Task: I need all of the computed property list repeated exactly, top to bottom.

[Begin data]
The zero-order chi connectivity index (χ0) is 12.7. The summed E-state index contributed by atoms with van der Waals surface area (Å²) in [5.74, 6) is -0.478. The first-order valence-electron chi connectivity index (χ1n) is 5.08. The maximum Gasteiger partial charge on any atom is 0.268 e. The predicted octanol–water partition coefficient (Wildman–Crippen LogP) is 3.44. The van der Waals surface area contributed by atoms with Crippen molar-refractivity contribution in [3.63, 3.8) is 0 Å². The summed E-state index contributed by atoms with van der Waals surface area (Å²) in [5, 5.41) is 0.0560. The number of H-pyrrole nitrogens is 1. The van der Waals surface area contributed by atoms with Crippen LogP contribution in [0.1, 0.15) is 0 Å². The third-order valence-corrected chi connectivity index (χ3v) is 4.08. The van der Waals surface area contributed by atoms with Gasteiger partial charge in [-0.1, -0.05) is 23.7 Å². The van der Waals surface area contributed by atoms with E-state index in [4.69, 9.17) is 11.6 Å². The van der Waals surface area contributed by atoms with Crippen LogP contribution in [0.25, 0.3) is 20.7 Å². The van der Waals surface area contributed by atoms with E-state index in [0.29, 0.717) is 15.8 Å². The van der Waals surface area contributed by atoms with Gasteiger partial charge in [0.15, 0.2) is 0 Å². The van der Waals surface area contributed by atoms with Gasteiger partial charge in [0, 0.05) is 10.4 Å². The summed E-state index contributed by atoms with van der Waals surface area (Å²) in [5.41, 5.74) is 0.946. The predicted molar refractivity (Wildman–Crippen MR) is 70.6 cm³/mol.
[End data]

The zero-order chi connectivity index (χ0) is 12.7. The summed E-state index contributed by atoms with van der Waals surface area (Å²) in [5.74, 6) is -0.478. The first-order valence-electron chi connectivity index (χ1n) is 5.08. The maximum Gasteiger partial charge on any atom is 0.268 e. The predicted octanol–water partition coefficient (Wildman–Crippen LogP) is 3.44. The van der Waals surface area contributed by atoms with Crippen molar-refractivity contribution in [3.63, 3.8) is 0 Å². The summed E-state index contributed by atoms with van der Waals surface area (Å²) in [5, 5.41) is 0.0560. The number of H-pyrrole nitrogens is 1. The van der Waals surface area contributed by atoms with Crippen LogP contribution in [0.1, 0.15) is 0 Å². The third-order valence-corrected chi connectivity index (χ3v) is 4.08. The van der Waals surface area contributed by atoms with Gasteiger partial charge in [-0.1, -0.05) is 23.7 Å². The van der Waals surface area contributed by atoms with E-state index in [4.69, 9.17) is 11.6 Å². The van der Waals surface area contributed by atoms with Crippen LogP contribution in [0.25, 0.3) is 20.7 Å². The van der Waals surface area contributed by atoms with E-state index in [0.29, 0.717) is 15.8 Å². The van der Waals surface area contributed by atoms with Gasteiger partial charge in [0.15, 0.2) is 0 Å². The van der Waals surface area contributed by atoms with Gasteiger partial charge in [0, 0.05) is 10.4 Å². The summed E-state index contributed by atoms with van der Waals surface area (Å²) in [5.41, 5.74) is 0.946. The predicted molar refractivity (Wildman–Crippen MR) is 70.6 cm³/mol.